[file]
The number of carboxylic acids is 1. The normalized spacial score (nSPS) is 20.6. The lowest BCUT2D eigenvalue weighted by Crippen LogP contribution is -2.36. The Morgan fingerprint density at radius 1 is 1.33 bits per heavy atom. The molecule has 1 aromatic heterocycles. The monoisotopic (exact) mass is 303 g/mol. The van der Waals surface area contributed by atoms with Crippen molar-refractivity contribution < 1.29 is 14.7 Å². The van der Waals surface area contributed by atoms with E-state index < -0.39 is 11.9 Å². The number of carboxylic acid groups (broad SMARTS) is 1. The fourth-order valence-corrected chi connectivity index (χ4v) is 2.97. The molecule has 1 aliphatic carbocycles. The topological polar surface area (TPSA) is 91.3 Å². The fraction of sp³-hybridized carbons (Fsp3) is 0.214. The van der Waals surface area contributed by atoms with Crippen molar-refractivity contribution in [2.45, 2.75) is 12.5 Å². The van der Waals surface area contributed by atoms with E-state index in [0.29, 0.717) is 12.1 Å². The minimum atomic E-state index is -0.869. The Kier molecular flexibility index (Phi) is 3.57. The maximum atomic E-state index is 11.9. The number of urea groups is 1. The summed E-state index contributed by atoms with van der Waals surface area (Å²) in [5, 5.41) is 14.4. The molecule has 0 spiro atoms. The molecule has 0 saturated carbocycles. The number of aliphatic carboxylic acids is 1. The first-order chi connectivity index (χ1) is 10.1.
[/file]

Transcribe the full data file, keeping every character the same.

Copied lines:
The number of carboxylic acids is 1. The normalized spacial score (nSPS) is 20.6. The lowest BCUT2D eigenvalue weighted by Crippen LogP contribution is -2.36. The Morgan fingerprint density at radius 1 is 1.33 bits per heavy atom. The molecule has 1 aromatic heterocycles. The monoisotopic (exact) mass is 303 g/mol. The van der Waals surface area contributed by atoms with Crippen molar-refractivity contribution < 1.29 is 14.7 Å². The van der Waals surface area contributed by atoms with E-state index < -0.39 is 11.9 Å². The number of carboxylic acid groups (broad SMARTS) is 1. The fourth-order valence-corrected chi connectivity index (χ4v) is 2.97. The molecule has 1 aliphatic carbocycles. The topological polar surface area (TPSA) is 91.3 Å². The fraction of sp³-hybridized carbons (Fsp3) is 0.214. The van der Waals surface area contributed by atoms with Crippen molar-refractivity contribution in [2.45, 2.75) is 12.5 Å². The van der Waals surface area contributed by atoms with E-state index in [0.29, 0.717) is 12.1 Å². The minimum atomic E-state index is -0.869. The Kier molecular flexibility index (Phi) is 3.57. The maximum atomic E-state index is 11.9. The number of urea groups is 1. The summed E-state index contributed by atoms with van der Waals surface area (Å²) in [5, 5.41) is 14.4. The molecule has 0 spiro atoms. The molecule has 0 saturated carbocycles. The number of aliphatic carboxylic acids is 1. The first-order chi connectivity index (χ1) is 10.1.